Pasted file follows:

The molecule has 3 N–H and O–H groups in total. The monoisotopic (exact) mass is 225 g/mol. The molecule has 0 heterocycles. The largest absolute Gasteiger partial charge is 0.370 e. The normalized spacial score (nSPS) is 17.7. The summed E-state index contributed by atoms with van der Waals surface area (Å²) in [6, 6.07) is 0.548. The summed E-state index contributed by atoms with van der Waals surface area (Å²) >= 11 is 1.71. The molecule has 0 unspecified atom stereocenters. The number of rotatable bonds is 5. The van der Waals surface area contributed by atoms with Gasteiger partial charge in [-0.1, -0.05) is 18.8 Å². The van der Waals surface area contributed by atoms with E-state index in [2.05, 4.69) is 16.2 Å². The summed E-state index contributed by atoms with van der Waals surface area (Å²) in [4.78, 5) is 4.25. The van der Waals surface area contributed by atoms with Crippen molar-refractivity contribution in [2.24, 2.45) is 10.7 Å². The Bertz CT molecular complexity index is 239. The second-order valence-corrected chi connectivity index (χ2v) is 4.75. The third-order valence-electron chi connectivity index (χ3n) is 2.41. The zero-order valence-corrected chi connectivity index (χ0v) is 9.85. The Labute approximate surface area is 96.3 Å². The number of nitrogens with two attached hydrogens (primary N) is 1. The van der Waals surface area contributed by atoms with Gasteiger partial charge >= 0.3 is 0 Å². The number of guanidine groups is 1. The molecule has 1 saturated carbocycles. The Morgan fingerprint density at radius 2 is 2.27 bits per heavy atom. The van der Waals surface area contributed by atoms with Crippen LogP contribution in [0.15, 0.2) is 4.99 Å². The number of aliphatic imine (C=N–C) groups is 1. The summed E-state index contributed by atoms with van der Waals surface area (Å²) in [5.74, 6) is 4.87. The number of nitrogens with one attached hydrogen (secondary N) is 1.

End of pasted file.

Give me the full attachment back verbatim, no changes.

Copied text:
The molecule has 3 N–H and O–H groups in total. The monoisotopic (exact) mass is 225 g/mol. The molecule has 0 heterocycles. The largest absolute Gasteiger partial charge is 0.370 e. The normalized spacial score (nSPS) is 17.7. The summed E-state index contributed by atoms with van der Waals surface area (Å²) in [6, 6.07) is 0.548. The summed E-state index contributed by atoms with van der Waals surface area (Å²) >= 11 is 1.71. The molecule has 0 unspecified atom stereocenters. The number of rotatable bonds is 5. The van der Waals surface area contributed by atoms with Gasteiger partial charge in [-0.1, -0.05) is 18.8 Å². The van der Waals surface area contributed by atoms with E-state index in [2.05, 4.69) is 16.2 Å². The summed E-state index contributed by atoms with van der Waals surface area (Å²) in [4.78, 5) is 4.25. The van der Waals surface area contributed by atoms with Crippen molar-refractivity contribution in [2.24, 2.45) is 10.7 Å². The Bertz CT molecular complexity index is 239. The second-order valence-corrected chi connectivity index (χ2v) is 4.75. The third-order valence-electron chi connectivity index (χ3n) is 2.41. The zero-order valence-corrected chi connectivity index (χ0v) is 9.85. The Labute approximate surface area is 96.3 Å². The number of nitrogens with two attached hydrogens (primary N) is 1. The van der Waals surface area contributed by atoms with Gasteiger partial charge >= 0.3 is 0 Å². The number of guanidine groups is 1. The molecule has 1 saturated carbocycles. The Morgan fingerprint density at radius 2 is 2.27 bits per heavy atom. The van der Waals surface area contributed by atoms with Crippen LogP contribution in [0.15, 0.2) is 4.99 Å². The number of aliphatic imine (C=N–C) groups is 1. The summed E-state index contributed by atoms with van der Waals surface area (Å²) in [5.74, 6) is 4.87. The number of nitrogens with one attached hydrogen (secondary N) is 1.